We mentioned part of the New Muroto Sky Rest’s appeal as a getaway resort (dig that awesome infinity pool!) was its relative isolation. Just far enough from the big city (Tokyo, Osaka, take your pick), Cape Muroto was neither too distant travel-time-wise nor did it cost overly much to get there and back. You’d think that was a good thing for prospective vacationers while the place was open and urban explorers / haikyo hobbyists after it closed.
Unfortunately, the New Muroto Sky Rest became a victim of its celebrity long after its abandonment. In August of 2007, a book titled “Nippon No Haikyo” (“Japan’s Modern Ruins”) was published and one of the sites it featured (along with precise directions and maps) was the New Muroto Sky Rest. Fame, in this case, brought much misfortune.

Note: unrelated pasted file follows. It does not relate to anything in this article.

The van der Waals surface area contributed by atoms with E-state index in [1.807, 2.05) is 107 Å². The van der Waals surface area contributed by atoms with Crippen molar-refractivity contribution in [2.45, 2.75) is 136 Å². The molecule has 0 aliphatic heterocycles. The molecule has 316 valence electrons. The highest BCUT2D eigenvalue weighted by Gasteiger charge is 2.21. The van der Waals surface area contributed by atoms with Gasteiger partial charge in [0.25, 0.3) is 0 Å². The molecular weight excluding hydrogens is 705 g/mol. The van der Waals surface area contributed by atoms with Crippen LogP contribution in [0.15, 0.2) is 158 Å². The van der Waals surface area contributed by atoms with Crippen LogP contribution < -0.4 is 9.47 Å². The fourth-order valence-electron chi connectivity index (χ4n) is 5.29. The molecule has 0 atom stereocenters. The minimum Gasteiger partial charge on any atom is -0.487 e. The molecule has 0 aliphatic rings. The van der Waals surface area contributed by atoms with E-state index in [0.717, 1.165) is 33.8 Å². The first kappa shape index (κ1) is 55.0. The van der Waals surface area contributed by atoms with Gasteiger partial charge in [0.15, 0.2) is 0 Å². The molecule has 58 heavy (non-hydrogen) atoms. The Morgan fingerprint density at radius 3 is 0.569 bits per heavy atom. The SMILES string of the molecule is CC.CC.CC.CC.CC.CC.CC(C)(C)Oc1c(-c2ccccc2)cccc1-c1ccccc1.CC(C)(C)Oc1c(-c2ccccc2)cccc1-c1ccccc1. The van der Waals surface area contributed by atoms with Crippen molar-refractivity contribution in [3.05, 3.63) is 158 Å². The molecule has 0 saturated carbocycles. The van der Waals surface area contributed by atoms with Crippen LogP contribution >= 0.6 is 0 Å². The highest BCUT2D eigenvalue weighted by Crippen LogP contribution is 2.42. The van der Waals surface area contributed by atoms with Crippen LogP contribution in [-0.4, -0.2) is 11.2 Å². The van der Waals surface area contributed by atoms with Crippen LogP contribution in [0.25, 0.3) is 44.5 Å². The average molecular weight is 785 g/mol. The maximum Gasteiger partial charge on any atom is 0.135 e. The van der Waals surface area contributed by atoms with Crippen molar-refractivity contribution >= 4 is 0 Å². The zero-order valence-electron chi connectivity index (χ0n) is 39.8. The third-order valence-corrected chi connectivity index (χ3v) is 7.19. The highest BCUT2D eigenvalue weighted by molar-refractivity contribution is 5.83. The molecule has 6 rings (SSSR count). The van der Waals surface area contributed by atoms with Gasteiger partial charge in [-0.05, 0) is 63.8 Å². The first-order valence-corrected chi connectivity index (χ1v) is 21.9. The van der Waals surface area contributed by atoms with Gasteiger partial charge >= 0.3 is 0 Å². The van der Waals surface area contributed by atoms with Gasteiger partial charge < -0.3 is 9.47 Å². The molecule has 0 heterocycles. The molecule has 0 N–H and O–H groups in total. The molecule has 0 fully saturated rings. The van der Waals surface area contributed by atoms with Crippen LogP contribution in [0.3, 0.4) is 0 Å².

The results were predictable: compounded by the fact that “even blogs about food and flowers posted the exact location (something that 95% of urbex blogs would never do!),” according to Abandoned Kansai, “the Sky Rest became a ravaged shadow of itself.”